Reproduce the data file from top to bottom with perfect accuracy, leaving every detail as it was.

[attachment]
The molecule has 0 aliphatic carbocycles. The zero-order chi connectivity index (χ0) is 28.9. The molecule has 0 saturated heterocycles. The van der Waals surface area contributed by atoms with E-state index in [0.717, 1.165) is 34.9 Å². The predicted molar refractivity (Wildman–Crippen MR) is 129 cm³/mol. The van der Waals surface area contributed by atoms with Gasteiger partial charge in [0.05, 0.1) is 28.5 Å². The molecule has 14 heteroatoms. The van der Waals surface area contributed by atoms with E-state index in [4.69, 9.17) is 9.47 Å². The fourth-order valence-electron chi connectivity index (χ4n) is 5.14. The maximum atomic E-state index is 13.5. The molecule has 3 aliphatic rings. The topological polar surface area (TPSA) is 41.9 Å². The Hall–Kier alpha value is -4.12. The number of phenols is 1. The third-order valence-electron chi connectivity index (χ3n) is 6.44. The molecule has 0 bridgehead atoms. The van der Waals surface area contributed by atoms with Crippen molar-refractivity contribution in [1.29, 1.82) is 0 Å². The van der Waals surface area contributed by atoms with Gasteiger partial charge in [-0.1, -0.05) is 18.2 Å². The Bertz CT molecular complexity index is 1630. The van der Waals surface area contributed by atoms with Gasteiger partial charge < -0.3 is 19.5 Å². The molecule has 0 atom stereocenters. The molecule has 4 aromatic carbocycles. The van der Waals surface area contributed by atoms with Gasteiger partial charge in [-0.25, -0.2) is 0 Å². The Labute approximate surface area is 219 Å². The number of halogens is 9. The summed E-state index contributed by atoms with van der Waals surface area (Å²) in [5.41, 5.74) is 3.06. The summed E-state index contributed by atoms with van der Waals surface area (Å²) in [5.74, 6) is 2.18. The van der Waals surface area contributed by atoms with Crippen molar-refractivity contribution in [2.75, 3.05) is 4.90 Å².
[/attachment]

The molecule has 0 aliphatic carbocycles. The zero-order chi connectivity index (χ0) is 28.9. The molecule has 0 saturated heterocycles. The van der Waals surface area contributed by atoms with E-state index in [0.717, 1.165) is 34.9 Å². The predicted molar refractivity (Wildman–Crippen MR) is 129 cm³/mol. The van der Waals surface area contributed by atoms with Gasteiger partial charge in [0.05, 0.1) is 28.5 Å². The molecule has 14 heteroatoms. The van der Waals surface area contributed by atoms with E-state index in [4.69, 9.17) is 9.47 Å². The fourth-order valence-electron chi connectivity index (χ4n) is 5.14. The maximum atomic E-state index is 13.5. The molecule has 3 aliphatic rings. The topological polar surface area (TPSA) is 41.9 Å². The Hall–Kier alpha value is -4.12. The number of phenols is 1. The third-order valence-electron chi connectivity index (χ3n) is 6.44. The molecule has 0 bridgehead atoms. The van der Waals surface area contributed by atoms with Crippen molar-refractivity contribution in [1.29, 1.82) is 0 Å². The van der Waals surface area contributed by atoms with Gasteiger partial charge in [-0.1, -0.05) is 18.2 Å². The Bertz CT molecular complexity index is 1630. The van der Waals surface area contributed by atoms with Gasteiger partial charge < -0.3 is 19.5 Å². The molecule has 0 atom stereocenters. The molecule has 4 aromatic carbocycles. The van der Waals surface area contributed by atoms with Gasteiger partial charge in [-0.25, -0.2) is 0 Å². The Labute approximate surface area is 219 Å². The number of halogens is 9. The summed E-state index contributed by atoms with van der Waals surface area (Å²) in [5.41, 5.74) is 3.06. The summed E-state index contributed by atoms with van der Waals surface area (Å²) in [5.74, 6) is 2.18. The van der Waals surface area contributed by atoms with Crippen molar-refractivity contribution in [2.75, 3.05) is 4.90 Å².